Fortunately, my father survived the crash. The glass was removed from his face and eye, and his ribs were bandaged. He was eventually sent home but experienced extreme discomfort for months afterwards due to his ribs. The scars slowly disappeared over time. The surgeons evidently did a good job as you could hardly tell he was ever in an accident. Interestingly, when he woke up in the hospital, the nurse tending to him wore an interesting name badge, “Bryce,” and sure enough, she was a relative. Frankly, I looked upon her as his guardian angel, the coincidence was simply too remarkable. This led us to discover a branch of our relatives in Australia who we had lost touch with following the first World War. Nonetheless, I would like to believe my prayers had been answered.

One last footnote about my father’s stay in the hospital; ever the consummate salesman, one of the prospective buyers of our product visited him. From his hospital bed and heavily bandaged, my father gave him a sales presentation. He must have been good since the man signed a contract that afternoon. “Who-da-thunk-it.”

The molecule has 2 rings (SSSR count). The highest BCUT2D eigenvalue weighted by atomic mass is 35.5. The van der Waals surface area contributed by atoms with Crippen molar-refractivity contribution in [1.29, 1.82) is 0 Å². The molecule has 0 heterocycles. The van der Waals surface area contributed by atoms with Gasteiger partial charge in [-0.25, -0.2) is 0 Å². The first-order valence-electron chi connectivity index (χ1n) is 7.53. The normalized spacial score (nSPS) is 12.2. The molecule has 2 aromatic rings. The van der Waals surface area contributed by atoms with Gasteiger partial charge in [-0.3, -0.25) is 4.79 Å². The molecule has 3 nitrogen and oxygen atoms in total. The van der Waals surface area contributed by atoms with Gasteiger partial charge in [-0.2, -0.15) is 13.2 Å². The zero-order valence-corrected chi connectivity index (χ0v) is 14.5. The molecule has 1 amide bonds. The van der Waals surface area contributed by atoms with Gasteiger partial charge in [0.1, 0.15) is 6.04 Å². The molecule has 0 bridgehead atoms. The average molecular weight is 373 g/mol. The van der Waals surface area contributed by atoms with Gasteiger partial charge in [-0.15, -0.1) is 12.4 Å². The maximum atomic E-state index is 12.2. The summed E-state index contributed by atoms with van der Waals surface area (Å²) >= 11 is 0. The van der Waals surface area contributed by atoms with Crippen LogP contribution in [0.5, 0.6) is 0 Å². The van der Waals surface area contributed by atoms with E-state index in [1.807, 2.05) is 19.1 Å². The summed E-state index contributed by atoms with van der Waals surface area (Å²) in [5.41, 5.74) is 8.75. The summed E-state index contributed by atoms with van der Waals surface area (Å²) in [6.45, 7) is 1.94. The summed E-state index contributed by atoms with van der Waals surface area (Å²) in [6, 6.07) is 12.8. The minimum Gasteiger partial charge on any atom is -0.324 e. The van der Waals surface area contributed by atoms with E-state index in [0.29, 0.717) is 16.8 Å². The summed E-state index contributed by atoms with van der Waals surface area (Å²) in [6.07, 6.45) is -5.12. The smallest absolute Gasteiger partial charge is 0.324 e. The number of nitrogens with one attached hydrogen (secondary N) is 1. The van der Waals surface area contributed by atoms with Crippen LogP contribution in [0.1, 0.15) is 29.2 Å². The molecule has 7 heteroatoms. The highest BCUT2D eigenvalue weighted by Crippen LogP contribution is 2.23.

Prayer can be comforting to both the person praying, the victim in question, and the family and friends. However, I have learned we cannot rely on it solely, that we must go beyond prayer if possible, and help a fellow human-being. Sometimes a simple visit with the person can work wonders, or perhaps providing a meal, running an errand, taking them to an appointment, mowing the lawn, or whatever. We used to do this naturally, but I am not sure people remember to be kind to each other anymore.

I surely am not suggesting prayer should be confined to times of crisis. It is also a powerful way of expressing thanks, such as for health, well-being, and the bounties we enjoy. It can also be used as an expression of hope, such as for peace, and the safety of people and our country.

Those who do not believe in the power of prayer are typically quick to cite the “separation of church and state” (something which is NOT described in the U.S. Constitution). Personal prayer may be banned from the classroom, but it certainly can be invoked on our own, at any time and any place.